|Aumna Iqbal, Marques Hollie, and Joyce Yin in Caccini's Euridice|
Music can lift our spirits, bring us catharsis for sorrow, and produce feelings of oneness with the universe. But can it bring the dead to life? That is a myth the Ancients would have us believe. The demigod Orpheus played and sang so beautifully that he was able to soften the heart of Pluto, god of the underworld, and thereby guide his beloved Euridice back to Earth.
What a perfect story for a new musical form, devised in 1600. Many opera goers credit Monteverdi as the first composer of opera but the oldest surviving score is that of Giulio Caccini who used a libretto by Ottavio Rinuccini--also used by Jacopo Peri. We understand there was a race to get the opera performed. These scholarly points matter little to us. What matters to us is that the the fearless and endlessly creative Cantanti Project underwent the project of restoring Caccini's work to vibrant life.
At the turn of the 17th c. there were no theatrical conventions for opera as new ground was being broken. Harking back to antiquity, a Greek Chorus was used to narrate and the characters sang lovely melodic phrases to each other simply and directly with minimal artifice.
In this telling of the tale, the chorus of shepherds and nymphs tells us of the joys of the happy couple, Orfeo and Euridice. Euridice (Artistic Director soprano Joyce Yin) celebrates with her friends, dancing and singing her joy. The celebration of Orfeo (mezzo-soprano Aumna Iqbal) and his friends is somewhat randy with teasing and masculine energy.
The sad news that Euridice has died of a snakebite is brought by Dafne (soprano Elyse Anne Kakacek). Arcetro (soprano Laura Mitchell) tells of the arrival of the goddess Venus (mezzo-soprano Brittany Fowler) who will carry Orfeo to the underworld in her chariot. She encourages him to use his musical talent to sway Pluto, god of the underworld.
At first, Pluto (bass-baritone Tom Corbeil) is intransigent. Returning the dead to Earth is not in his playbook. The intervention of his wife Proserpina (soprano Lydia Dahling) has a powerful effect and Orfeo gets to take Euridice home.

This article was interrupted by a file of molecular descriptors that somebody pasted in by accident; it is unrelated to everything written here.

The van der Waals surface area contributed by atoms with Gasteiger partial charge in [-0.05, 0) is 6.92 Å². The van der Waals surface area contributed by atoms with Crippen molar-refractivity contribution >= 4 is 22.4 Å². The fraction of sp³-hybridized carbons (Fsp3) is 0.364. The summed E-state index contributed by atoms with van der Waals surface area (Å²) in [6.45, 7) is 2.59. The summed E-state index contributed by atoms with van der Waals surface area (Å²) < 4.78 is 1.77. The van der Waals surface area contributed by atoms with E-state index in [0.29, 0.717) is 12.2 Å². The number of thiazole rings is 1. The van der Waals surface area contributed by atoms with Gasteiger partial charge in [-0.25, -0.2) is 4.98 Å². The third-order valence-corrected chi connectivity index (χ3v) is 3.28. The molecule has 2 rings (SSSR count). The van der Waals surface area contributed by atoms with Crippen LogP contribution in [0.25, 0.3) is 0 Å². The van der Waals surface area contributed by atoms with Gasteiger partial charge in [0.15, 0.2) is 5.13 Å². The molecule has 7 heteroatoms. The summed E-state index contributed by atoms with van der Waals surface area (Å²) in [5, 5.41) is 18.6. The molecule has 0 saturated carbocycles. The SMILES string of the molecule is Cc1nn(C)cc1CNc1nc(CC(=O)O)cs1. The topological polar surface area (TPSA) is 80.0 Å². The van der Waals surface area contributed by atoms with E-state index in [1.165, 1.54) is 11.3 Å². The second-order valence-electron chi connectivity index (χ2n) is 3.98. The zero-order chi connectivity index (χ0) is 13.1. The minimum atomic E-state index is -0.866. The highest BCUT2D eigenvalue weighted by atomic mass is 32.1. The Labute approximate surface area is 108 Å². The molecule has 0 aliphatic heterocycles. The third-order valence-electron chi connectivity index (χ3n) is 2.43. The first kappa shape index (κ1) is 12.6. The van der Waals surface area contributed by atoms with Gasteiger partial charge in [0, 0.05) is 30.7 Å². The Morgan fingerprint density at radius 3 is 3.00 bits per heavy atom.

The good news is spread by Aminta (tenor Marquis Hollie) who unites the loving couple and everyone celebrates.
Under the divine direction of Bea (Brittany) Goodwin, the entire cast (including tenor Michael Celentano in the dual roles of Tirsi and Caronte (Charon), the tale was told with integrity and sincerity. We expected the fine singing that we heard from the cast but were astonished by their facility with body movement. We concluded that several of the female cast members had experienced ballet training at some point. Ms. Yin was particularly affecting in her joyful turns and arabesques. We loved the physicality of the production as much as the singing.
Musical accompaniment was provided by Dorian Baroque with Dylan Sauerwald conducting from the harpsichord. The instrumentation was given to John Mark Rozendaal who bowed his Viola da Gamba with impressive lyricism, to Paul Holmes Morton who dazzled us with his control of the long necked Theorbo, and the plangently plucked Harp of Christa Patton. There were passages in which only one or two instruments were heard.
The singing was lovely all around and the production generated optimistic feelings. We wondered what the audience might have thought and felt four centuries ago. We imagine that this novel form of entertainment must have made a hit because opera continued to grow and evolve.
We would add that Alexandria Hoffman's simple costume designs were effective, as were the simple props.
This is only Cantanti Project's fourth season but they have already given us a number of memorable evenings, including a radical interpretation of Handel's Orlando. Although they are not a repertory company, their reputation ensures that they can attract a stellar cast, as evidenced by the outstanding performances we heard in this production of Euridice.
(c) meche kroop